"With respect to the first ground, it should be noted that the Hearing Officer of Regional Office V, Iloilo City, in rendering his decision on these cases, ruled that there existed employee-employer relation between the workmen involved and the respondent. Howver, the respondent did not object to this findings, and as a matter of fact, he never appealed from the decision, which contained this finding. It was the claimant alone who appealed from such decision. Hence, respondent is estopped from raising this issue before this Office. But even if we were to resolve the issue squarely, we will find that respondent's contention is not tenable. While the respondent dwelt lengthily on the proposition that the work of the laborers involved was casual or temporary in nature, it never denied the fact that the work performed the excavation of the high portions of the fishpond and the fixing of the dikes was not only for the purpose of the business of the respondent as a fishpond owner, but also a necessary routine for the repair and maintenance of its operation. The allegation that the laborers were the employees of an independent contractor has no basis in fact, as the alleged contractor, Rufo Dimavildo, appears more to be of a foreman of the respondent. He acted as representative of the respondent ana herded the workers for the latter. He had no capital of his own because he himself is a laborer."

This view is in accord with our decision in Caro vs. Rilloroza 102 Phil., 61. Moreover, in Mansal vs. Gocheco Lumber Co., (96 Phil., 941), we held:

"It will be noted that in order that an employer may not be responsible for an injury to a laborer it is necessary that the 'employment is purely casual and is not for the purposes of the occupation or business of the employer'. Casual means occasional, coming without regularity. The work is purely casual when it is not a part of the business in which the employer is engaged. The clause 'is not for the purposes of the occupation or business of the employer complements and explains the term 'purely casual'. In a sawmill, for example, if a power unit running the mill gets out of order and a mechanic is contracted to fix the engine, the work of the mechanic would be considered as purely casual, because the reparation of the mill is not the actual work or business of the sawmill but the sawing of lumber. But the piling up of lumber is work directly connected with the business of a lumber yard. Lumber must be sorted and piled up in groups according to sizes to facilitate handling and sale. The piling up of lumber is, therefore, an ordinary part of the work in a lumber yard.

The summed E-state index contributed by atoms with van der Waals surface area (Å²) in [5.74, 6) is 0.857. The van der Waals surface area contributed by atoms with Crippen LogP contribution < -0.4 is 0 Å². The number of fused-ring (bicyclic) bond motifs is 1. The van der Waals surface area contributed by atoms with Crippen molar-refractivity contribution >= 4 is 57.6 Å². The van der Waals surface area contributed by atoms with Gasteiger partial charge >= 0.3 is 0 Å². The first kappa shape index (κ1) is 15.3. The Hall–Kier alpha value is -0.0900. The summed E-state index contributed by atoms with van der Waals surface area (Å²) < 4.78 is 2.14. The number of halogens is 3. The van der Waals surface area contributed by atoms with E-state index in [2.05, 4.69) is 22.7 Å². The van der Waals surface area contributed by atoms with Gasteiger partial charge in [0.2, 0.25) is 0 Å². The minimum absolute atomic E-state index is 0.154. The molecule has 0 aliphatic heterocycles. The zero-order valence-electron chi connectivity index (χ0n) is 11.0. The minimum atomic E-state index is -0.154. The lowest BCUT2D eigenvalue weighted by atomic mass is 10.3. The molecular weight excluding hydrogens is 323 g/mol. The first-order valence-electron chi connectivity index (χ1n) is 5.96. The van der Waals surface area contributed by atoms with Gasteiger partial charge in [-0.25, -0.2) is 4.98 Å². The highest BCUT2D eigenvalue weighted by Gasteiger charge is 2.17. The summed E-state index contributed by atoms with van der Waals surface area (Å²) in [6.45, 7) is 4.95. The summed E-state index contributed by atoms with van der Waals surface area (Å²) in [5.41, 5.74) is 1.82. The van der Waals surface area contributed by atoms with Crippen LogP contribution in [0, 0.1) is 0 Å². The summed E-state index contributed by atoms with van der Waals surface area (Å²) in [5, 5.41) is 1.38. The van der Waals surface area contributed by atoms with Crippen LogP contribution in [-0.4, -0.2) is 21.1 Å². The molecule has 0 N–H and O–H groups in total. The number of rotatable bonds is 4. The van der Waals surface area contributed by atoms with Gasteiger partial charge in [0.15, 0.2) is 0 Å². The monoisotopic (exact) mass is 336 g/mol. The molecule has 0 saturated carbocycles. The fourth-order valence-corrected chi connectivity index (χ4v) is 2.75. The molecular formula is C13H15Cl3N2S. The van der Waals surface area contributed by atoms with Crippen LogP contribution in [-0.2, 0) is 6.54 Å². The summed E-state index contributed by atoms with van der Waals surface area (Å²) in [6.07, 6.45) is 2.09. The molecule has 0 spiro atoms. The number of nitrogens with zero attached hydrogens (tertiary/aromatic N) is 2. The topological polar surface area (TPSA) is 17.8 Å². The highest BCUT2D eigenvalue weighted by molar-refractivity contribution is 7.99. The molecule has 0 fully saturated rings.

"The case at bar is similar or parallel to that of stevedores unloading cargo from a ship. That fact that the stevedores work under the control of a contractor, who pays them, and that they may seek other work under different carriers, and their work covers a very short period of time as to each carrier, does not exempt the carrier who had employed them in the unloading of the cargo from paying compensation for death or injuries received by them because the unloading of the cargo is an ordinary part of the carrier's duty. To this effect is our decision in the case of Flores vs. Cia, Maritima, 57 Phil. 905, thus: